Swedish julbord

Christmas and the run up to it is all about one thing: the famed Swedish smorgasbord that is called Julbord (pronounced ‘yuleboard’) at Christmas time. This is where you get practically 101 dishes elbowing for space on a table or, a series of tables. And as in Swedish society, there is proper order involved in how you negotiate your way through the meal. There should be 5 courses. There should be a fresh plate each time. There should be lashings of schnapps and beer involved. And there should be one full belly at the end.

  • Christmas smorgasbord at Bjertorps Castle

Christmas smorgasbord at Bjertorps Castle


December 24th, Christmas Eve, or every day in December when restaurants and bars cater to Christmas work parties. You should know that Swedes celebrate Christmas a day in advance, on the 24th, as they are very time conscious people. Swedes value time like, well, the Swiss, maybe.


All over Sweden.


Julbord is generally celebrated with family on Christmas eve, with friends on the weekends in December, and with work-mates for the client/office Christmas parties during the working week.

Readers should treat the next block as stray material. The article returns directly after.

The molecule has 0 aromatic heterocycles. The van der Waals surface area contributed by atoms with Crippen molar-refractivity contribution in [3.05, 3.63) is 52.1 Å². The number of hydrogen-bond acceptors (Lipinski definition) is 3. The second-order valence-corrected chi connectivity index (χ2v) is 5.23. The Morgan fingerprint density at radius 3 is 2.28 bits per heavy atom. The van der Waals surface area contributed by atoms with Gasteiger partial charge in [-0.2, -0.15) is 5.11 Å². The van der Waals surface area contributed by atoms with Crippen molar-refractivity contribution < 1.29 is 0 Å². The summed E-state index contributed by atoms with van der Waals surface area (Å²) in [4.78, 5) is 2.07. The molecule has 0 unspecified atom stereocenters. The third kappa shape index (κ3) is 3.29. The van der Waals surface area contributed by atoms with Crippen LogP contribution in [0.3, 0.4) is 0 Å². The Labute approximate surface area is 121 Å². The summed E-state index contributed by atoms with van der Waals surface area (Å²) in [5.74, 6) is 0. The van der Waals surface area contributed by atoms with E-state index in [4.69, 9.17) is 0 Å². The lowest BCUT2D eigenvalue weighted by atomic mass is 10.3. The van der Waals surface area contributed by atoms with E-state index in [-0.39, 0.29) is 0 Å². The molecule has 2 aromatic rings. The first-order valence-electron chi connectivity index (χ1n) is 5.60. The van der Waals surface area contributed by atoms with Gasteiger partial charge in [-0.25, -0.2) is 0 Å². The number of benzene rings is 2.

How to do it like a local:

Start with the pickled herring, move on to the cold meats, pates and reindeer sausage, then the hot dishes including the heavenly Janssons Frestelse (creamed potato, onion and pickled sprat dish), hot meat stews, cheeses and sweets. A die-hard, always-on-the-menu-but-seldom-ordered Julbord traditional food is lutfisk (ling fish). It is a simply seasoned ‘husmanskost’ (home cooking style) speciality stemming from hard times when fish was preserved via drying and then soaked before cooking.


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